Judiciary in the dock
There are several cases where sitting judges have found fellow judges guilty. One has to trust judges even if there are a few black sheep.india Updated: Sep 28, 2007 22:04 IST
Judiciary in the dock
Barkha Dutt in Courting seclusion (September 22) questions the impartiality of judges with her typical sarcasm saying: “Can we count on the cozy club of judges to be impartial with one of their own?” Can we count on a journalist like her to impartially comment on the former Chief Justice YK Sabharwal vs Mid-day case? In the Justice Ramaswamy case, the judge was indicted by fellow judges but saved by the ruling party. There are several cases where sitting judges have found fellow judges guilty. One has to trust judges even if there are a few black sheep. Justice Sabharwal would do well to write to the CJI and ask for an enquiry into his case.
Every Indian expects transparency, liability, accountability and credibility from the judiciary. Punishing Mid-Day reporters without a proper trial over their allegations against the retired Chief Justice of India seems unfair. But our judicial system is not run in an authoritarian manner. So, there should be a debate on how to monitor the judiciary. The judiciary uses the contempt of court provision as an autocratic weapon to curb the independence of watchdogs like the media.
It is shocking to know that there are grave charges against a former Chief Justice of India. The analysis opens up a timely debate that would bring in better transparency to the functioning of our often sluggish judiciary. There must be some kind of mechanism to sue the judges for the wrongs they do. Otherwise, when their tribe increases, the people of this nation may have to suffer.
The case of former CJI YK Sabharwal favouring his sons in securing commercial establishments has become so controversial. Our Constitution guarantees equality for all, high and low, but it goes against the logic and legitimacy of the law to leave out judges despite the fact that a former CJI is on record saying that at least 20 per cent of the judges are corrupt.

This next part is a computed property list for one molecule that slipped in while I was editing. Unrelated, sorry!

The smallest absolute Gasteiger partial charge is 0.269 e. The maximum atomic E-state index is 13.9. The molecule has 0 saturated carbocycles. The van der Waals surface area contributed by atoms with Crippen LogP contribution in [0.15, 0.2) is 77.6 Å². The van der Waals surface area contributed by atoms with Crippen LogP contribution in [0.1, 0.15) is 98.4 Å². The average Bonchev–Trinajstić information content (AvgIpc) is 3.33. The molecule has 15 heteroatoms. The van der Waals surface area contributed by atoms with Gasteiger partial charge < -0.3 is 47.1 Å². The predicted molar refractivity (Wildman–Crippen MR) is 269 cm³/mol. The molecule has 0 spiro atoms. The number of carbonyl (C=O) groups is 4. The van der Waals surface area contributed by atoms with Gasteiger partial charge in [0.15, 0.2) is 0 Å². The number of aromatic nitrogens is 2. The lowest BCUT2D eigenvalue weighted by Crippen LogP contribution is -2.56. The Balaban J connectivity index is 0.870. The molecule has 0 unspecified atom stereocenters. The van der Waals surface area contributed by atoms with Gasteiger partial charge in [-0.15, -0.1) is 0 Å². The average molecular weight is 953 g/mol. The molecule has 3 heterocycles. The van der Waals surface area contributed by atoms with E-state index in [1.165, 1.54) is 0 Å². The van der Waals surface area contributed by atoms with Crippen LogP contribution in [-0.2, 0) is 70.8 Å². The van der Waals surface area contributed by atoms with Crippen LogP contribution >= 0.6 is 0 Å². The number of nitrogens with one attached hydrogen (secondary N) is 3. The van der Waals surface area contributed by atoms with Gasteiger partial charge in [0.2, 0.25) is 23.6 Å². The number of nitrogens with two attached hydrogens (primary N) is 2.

The controversy surrounding the former Chief Justice of India brings into focus the harsh reality that some of the outstanding institutions in India are disintegrating and the lure of lucre is taking over. The very fact that the National Judicial Council cannot act against the Chief Justice of India and retired judges makes this body an impotent and toothless set-up. It is imperative that some kind of mechanism is put in place to make judges accountable for their acts like the rest of us.
Origins of terror
In his article Invisible, invincible (September 27), Amit Baruah has rightly pointed out the emergence of local jehadis in various parts of the world took place after the Soviet withdrawal from Afghanistan in 1989. But the sudden eruption of pan-Islamic violence in Kashmir then was overlooked. It was during the late 1980s that the locals along with the foreign mercenaries unleashed the ongoing terror in Kashmir. If only the world community, particularly the West, had taken cognisance of the suicide bombing in Srinagar by Mohammed Bilal, 9/11, London and Madrid bombings could well have been avoided.
The hostile remarks made by Lee Bollinger, president of Columbia University, about Iranian President Mahmoud Ahmadinejad, are quite unacceptable as the latter was an official guest at the function. Bollinger’s behaviour is a sign of US frustration. He must criticise the biggest dictator in the world, George W Bush, for ignoring world opinion and the United Nations Charter in attacking Iraq.
Back in time
Karan Thapar in Cat got our tongue? (September 27) should be aware of the facts that we had already burnt our fingers in raising our voices in such circumstances in the case of Bangladesh in 1971 and then with Sri Lanka after sending the IPKF there during Rajiv Gandhi’s time. Also, our involvement in the developments in Nepal too is no secret. And at present, we have enough problems that we got in return for our largesse to various countries.
The crisis in Myanmar does not require much help from India. The monks are doing a good job of putting the military on the mat.
Karan Thapar rightly advocates that India must support the Myanmarese in bringing democracy to that country. At this moment, the people of Myanmar need our support. The silence of the Indian government and other political leaders is simply a negation of our goodwill and duty. We should support their freedom movement for democracy.
Readers may e-mail letters to the editor at:firstname.lastname@example.org